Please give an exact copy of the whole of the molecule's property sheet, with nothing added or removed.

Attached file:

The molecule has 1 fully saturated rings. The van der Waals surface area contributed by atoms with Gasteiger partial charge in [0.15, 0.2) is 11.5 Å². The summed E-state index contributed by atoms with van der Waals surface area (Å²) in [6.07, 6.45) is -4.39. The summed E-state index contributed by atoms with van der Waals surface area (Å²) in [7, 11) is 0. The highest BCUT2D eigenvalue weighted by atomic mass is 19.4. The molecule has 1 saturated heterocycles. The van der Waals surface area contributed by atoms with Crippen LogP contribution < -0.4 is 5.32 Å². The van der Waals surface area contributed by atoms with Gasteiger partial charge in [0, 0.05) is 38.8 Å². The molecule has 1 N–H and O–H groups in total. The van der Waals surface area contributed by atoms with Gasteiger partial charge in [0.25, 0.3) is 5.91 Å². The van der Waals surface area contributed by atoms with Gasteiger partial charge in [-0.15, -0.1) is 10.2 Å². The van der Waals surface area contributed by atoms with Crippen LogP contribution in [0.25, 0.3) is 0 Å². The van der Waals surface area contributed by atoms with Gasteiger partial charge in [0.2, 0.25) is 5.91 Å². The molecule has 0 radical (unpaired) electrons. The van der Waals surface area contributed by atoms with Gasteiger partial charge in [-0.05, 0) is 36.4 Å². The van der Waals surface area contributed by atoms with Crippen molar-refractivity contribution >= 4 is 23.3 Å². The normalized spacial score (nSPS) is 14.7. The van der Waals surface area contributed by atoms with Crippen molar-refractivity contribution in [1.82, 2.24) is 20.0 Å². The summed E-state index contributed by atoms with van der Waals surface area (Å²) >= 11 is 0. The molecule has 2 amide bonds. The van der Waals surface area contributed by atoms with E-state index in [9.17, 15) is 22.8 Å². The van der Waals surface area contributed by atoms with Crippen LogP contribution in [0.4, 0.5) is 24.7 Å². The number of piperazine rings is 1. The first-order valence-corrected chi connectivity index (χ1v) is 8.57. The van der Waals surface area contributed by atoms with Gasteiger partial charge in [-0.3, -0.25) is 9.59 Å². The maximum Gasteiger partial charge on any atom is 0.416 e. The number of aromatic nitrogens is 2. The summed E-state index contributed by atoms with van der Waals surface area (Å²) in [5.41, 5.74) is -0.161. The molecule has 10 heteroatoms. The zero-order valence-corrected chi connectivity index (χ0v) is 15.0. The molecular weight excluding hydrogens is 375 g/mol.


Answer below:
The molecule has 1 fully saturated rings. The van der Waals surface area contributed by atoms with Gasteiger partial charge in [0.15, 0.2) is 11.5 Å². The summed E-state index contributed by atoms with van der Waals surface area (Å²) in [6.07, 6.45) is -4.39. The summed E-state index contributed by atoms with van der Waals surface area (Å²) in [7, 11) is 0. The highest BCUT2D eigenvalue weighted by atomic mass is 19.4. The molecule has 1 saturated heterocycles. The van der Waals surface area contributed by atoms with Crippen LogP contribution < -0.4 is 5.32 Å². The van der Waals surface area contributed by atoms with Gasteiger partial charge in [0, 0.05) is 38.8 Å². The molecule has 1 N–H and O–H groups in total. The van der Waals surface area contributed by atoms with Gasteiger partial charge in [0.25, 0.3) is 5.91 Å². The van der Waals surface area contributed by atoms with Gasteiger partial charge in [-0.15, -0.1) is 10.2 Å². The van der Waals surface area contributed by atoms with Crippen LogP contribution in [0.25, 0.3) is 0 Å². The van der Waals surface area contributed by atoms with Gasteiger partial charge in [0.2, 0.25) is 5.91 Å². The molecule has 0 radical (unpaired) electrons. The van der Waals surface area contributed by atoms with Gasteiger partial charge in [-0.05, 0) is 36.4 Å². The van der Waals surface area contributed by atoms with Crippen molar-refractivity contribution >= 4 is 23.3 Å². The normalized spacial score (nSPS) is 14.7. The van der Waals surface area contributed by atoms with Crippen molar-refractivity contribution in [1.82, 2.24) is 20.0 Å². The summed E-state index contributed by atoms with van der Waals surface area (Å²) >= 11 is 0. The molecule has 2 amide bonds. The van der Waals surface area contributed by atoms with E-state index in [9.17, 15) is 22.8 Å². The van der Waals surface area contributed by atoms with Crippen LogP contribution in [0.4, 0.5) is 24.7 Å². The number of piperazine rings is 1. The first-order valence-corrected chi connectivity index (χ1v) is 8.57. The van der Waals surface area contributed by atoms with Gasteiger partial charge in [-0.3, -0.25) is 9.59 Å². The maximum Gasteiger partial charge on any atom is 0.416 e. The number of aromatic nitrogens is 2. The summed E-state index contributed by atoms with van der Waals surface area (Å²) in [5.41, 5.74) is -0.161. The molecule has 10 heteroatoms. The zero-order valence-corrected chi connectivity index (χ0v) is 15.0. The molecular weight excluding hydrogens is 375 g/mol.